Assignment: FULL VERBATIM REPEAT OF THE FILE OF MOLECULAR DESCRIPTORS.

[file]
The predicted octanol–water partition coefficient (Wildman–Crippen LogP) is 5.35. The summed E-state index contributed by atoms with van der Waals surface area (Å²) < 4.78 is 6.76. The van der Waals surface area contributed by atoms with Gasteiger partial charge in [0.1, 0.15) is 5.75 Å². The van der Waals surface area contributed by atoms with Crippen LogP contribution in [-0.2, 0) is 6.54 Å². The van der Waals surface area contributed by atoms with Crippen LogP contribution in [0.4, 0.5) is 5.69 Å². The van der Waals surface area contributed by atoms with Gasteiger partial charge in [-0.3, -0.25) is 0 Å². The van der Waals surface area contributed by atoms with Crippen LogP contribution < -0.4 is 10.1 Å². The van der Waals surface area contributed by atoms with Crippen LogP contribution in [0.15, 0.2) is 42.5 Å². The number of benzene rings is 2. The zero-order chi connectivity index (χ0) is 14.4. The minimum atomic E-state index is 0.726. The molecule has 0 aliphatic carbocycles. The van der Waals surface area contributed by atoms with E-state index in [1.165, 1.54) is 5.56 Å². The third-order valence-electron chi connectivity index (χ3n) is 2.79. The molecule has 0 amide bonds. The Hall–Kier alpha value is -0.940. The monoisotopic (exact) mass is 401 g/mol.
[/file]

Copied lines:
The predicted octanol–water partition coefficient (Wildman–Crippen LogP) is 5.35. The summed E-state index contributed by atoms with van der Waals surface area (Å²) < 4.78 is 6.76. The van der Waals surface area contributed by atoms with Gasteiger partial charge in [0.1, 0.15) is 5.75 Å². The van der Waals surface area contributed by atoms with Crippen LogP contribution in [-0.2, 0) is 6.54 Å². The van der Waals surface area contributed by atoms with Crippen LogP contribution in [0.4, 0.5) is 5.69 Å². The van der Waals surface area contributed by atoms with Gasteiger partial charge in [-0.3, -0.25) is 0 Å². The van der Waals surface area contributed by atoms with Crippen LogP contribution < -0.4 is 10.1 Å². The van der Waals surface area contributed by atoms with Crippen LogP contribution in [0.15, 0.2) is 42.5 Å². The number of benzene rings is 2. The zero-order chi connectivity index (χ0) is 14.4. The minimum atomic E-state index is 0.726. The molecule has 0 aliphatic carbocycles. The van der Waals surface area contributed by atoms with E-state index in [1.165, 1.54) is 5.56 Å². The third-order valence-electron chi connectivity index (χ3n) is 2.79. The molecule has 0 amide bonds. The Hall–Kier alpha value is -0.940. The monoisotopic (exact) mass is 401 g/mol.